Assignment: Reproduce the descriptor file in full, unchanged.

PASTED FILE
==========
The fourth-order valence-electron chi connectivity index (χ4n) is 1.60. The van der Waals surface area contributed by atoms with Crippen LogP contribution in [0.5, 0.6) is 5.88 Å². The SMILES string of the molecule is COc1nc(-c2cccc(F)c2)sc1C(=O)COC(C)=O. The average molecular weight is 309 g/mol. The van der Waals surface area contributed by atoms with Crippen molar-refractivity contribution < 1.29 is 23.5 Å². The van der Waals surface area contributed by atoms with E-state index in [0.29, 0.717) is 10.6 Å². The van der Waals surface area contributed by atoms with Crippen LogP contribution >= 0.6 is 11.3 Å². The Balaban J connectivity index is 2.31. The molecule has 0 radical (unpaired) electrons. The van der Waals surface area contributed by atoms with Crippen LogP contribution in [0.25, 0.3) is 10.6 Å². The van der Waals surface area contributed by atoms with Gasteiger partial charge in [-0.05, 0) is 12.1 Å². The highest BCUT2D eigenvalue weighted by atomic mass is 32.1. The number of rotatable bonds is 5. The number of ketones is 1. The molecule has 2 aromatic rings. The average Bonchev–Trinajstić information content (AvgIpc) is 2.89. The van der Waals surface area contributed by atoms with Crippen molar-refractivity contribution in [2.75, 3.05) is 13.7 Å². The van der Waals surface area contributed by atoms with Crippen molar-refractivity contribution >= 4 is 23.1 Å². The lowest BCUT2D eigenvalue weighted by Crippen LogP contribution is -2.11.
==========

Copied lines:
The fourth-order valence-electron chi connectivity index (χ4n) is 1.60. The van der Waals surface area contributed by atoms with Crippen LogP contribution in [0.5, 0.6) is 5.88 Å². The SMILES string of the molecule is COc1nc(-c2cccc(F)c2)sc1C(=O)COC(C)=O. The average molecular weight is 309 g/mol. The van der Waals surface area contributed by atoms with Crippen molar-refractivity contribution < 1.29 is 23.5 Å². The van der Waals surface area contributed by atoms with E-state index in [0.29, 0.717) is 10.6 Å². The van der Waals surface area contributed by atoms with Crippen LogP contribution >= 0.6 is 11.3 Å². The Balaban J connectivity index is 2.31. The molecule has 0 radical (unpaired) electrons. The van der Waals surface area contributed by atoms with Crippen LogP contribution in [0.25, 0.3) is 10.6 Å². The van der Waals surface area contributed by atoms with Gasteiger partial charge in [-0.05, 0) is 12.1 Å². The highest BCUT2D eigenvalue weighted by atomic mass is 32.1. The number of rotatable bonds is 5. The number of ketones is 1. The molecule has 2 aromatic rings. The average Bonchev–Trinajstić information content (AvgIpc) is 2.89. The van der Waals surface area contributed by atoms with Crippen molar-refractivity contribution in [2.75, 3.05) is 13.7 Å². The van der Waals surface area contributed by atoms with Crippen molar-refractivity contribution >= 4 is 23.1 Å². The lowest BCUT2D eigenvalue weighted by Crippen LogP contribution is -2.11.